On their return for the taxable year ended October 31, 1975, Mr. and Mrs. Elliott claimed a depreciation deduction of $40,214 on the Creekside concrete slabs, using the 200-percent declining balance method over a 25-year useful life. On its returns for the taxable years ended March 31, 1975, and March 31, 1976, Glenview claimed depreciation deductions of $109,577 and $110,772, respectively, on the Sunrise concrete slabs, using the 200-percent declining balance method over a 25-year useful life. In the statutory notices of deficiencies, respondent determined that petitioners were not entitled to use the 200-percent declining balance method of depreciation on the concrete slabs because such property did not constitute residential rental property within the meaning of section 167(j)(2). Therefore, respondent redetermined the allowable depreciation on the concrete slabs under the 150-percent declining balance method.

Mr. and Mrs. Elliott have used the 200-percent declining balance method of depreciation on the concrete slabs since they acquired Creekside.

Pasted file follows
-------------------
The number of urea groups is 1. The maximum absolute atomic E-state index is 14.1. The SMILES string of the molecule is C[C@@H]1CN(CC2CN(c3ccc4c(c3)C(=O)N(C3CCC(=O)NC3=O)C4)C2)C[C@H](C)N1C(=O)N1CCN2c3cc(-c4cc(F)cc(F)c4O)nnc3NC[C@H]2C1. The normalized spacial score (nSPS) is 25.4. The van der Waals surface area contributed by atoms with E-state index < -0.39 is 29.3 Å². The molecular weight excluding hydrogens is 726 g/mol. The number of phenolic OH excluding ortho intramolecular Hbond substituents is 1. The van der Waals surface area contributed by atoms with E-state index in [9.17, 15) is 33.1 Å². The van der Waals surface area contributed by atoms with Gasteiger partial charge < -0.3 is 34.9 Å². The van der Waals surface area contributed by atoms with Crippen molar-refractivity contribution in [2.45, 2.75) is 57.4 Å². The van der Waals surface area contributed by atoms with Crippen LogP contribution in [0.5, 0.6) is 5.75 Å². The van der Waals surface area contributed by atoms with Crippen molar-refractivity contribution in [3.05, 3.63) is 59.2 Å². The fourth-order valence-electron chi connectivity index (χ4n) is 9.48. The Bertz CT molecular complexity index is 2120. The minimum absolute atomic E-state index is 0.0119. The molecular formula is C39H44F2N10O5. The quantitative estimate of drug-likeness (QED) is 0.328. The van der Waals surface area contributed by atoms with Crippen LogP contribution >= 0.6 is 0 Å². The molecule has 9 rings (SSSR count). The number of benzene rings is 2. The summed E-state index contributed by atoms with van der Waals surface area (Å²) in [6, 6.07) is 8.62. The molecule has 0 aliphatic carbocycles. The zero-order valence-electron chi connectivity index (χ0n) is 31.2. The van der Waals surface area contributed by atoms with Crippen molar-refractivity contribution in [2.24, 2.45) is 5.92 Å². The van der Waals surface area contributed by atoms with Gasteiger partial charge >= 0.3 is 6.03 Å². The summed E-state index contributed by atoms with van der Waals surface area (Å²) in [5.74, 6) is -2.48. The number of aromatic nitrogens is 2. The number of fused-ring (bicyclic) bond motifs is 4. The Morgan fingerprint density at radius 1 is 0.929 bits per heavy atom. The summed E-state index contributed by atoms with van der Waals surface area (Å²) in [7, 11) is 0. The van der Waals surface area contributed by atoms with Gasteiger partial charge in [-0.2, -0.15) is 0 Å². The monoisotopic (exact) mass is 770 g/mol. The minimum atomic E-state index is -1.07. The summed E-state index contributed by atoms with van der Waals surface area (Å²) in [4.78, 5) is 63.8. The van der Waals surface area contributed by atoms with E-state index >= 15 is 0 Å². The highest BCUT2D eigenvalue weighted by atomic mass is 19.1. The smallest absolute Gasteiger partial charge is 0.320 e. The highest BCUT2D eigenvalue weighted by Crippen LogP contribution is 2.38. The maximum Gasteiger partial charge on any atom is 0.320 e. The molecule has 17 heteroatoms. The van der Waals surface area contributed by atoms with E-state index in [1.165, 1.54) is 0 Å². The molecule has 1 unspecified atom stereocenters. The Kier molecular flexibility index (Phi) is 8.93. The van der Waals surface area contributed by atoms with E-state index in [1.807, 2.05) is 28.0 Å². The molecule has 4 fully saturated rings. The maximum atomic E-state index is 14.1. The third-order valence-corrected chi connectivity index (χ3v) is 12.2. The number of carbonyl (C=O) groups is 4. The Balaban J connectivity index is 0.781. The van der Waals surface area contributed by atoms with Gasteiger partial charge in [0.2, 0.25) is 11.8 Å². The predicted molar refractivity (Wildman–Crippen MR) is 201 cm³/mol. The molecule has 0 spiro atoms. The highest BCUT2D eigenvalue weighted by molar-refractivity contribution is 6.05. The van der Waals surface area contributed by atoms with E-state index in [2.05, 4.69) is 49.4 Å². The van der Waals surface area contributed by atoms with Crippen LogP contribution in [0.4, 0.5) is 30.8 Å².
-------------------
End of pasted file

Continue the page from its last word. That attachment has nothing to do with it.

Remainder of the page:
OPINION

We must decide whether the concrete slabs that petitioners rented to the tenants of their respective mobile home parks constitute residential rental property within the meaning of section 167(j)(2).

Section 167(a) allows as a depreciation deduction a reasonable allowance for the exhaustion, wear and tear of property used in the trade or business or held for the production of income. Section 167(b) sets forth the permissible methods of depreciation and specifically authorizes the declining balance method, using a rate not exceeding twice the straight line rate (200-percent declining balance method). With respect to section 1250 property, however, section 167(j)(1) provides that the methods permitted by subsection (b) shall not apply and limits the use of the declining balance method to a rate not exceeding 150 percent of the straight line rate. Section 167(j)(2), on the other hand, provides an exception to section 167(j)(1) for a “building or structure” which is “residential rental property,” thereby allowing the use of the 200-percent declining balance method with respect to such property.

Sec. 1250(c) provides that the term “section 1250 property” means any real property (other than sec. 1245 property) which is or has been property of a character subject to the allowance for depreciation provided by sec. 167.

Sec. 167(j)(1) states as follows: